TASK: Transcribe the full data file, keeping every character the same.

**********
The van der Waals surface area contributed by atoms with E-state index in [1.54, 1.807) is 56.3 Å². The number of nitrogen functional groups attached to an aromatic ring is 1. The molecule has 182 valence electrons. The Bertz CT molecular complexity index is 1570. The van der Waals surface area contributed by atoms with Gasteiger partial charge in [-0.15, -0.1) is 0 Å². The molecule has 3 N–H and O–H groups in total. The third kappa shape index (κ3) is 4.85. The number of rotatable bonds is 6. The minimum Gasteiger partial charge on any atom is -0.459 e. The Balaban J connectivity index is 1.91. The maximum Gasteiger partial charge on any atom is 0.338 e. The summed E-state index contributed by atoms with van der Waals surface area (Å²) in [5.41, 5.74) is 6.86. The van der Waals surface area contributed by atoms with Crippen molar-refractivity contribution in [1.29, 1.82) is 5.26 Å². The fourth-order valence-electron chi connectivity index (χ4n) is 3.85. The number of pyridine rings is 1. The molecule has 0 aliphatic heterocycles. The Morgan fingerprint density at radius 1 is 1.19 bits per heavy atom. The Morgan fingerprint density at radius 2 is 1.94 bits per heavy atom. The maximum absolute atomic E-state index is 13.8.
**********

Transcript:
The van der Waals surface area contributed by atoms with E-state index in [1.54, 1.807) is 56.3 Å². The number of nitrogen functional groups attached to an aromatic ring is 1. The molecule has 182 valence electrons. The Bertz CT molecular complexity index is 1570. The van der Waals surface area contributed by atoms with Gasteiger partial charge in [-0.15, -0.1) is 0 Å². The molecule has 3 N–H and O–H groups in total. The third kappa shape index (κ3) is 4.85. The number of rotatable bonds is 6. The minimum Gasteiger partial charge on any atom is -0.459 e. The Balaban J connectivity index is 1.91. The maximum Gasteiger partial charge on any atom is 0.338 e. The summed E-state index contributed by atoms with van der Waals surface area (Å²) in [5.41, 5.74) is 6.86. The van der Waals surface area contributed by atoms with Crippen molar-refractivity contribution in [1.29, 1.82) is 5.26 Å². The fourth-order valence-electron chi connectivity index (χ4n) is 3.85. The number of pyridine rings is 1. The molecule has 0 aliphatic heterocycles. The Morgan fingerprint density at radius 1 is 1.19 bits per heavy atom. The Morgan fingerprint density at radius 2 is 1.94 bits per heavy atom. The maximum absolute atomic E-state index is 13.8.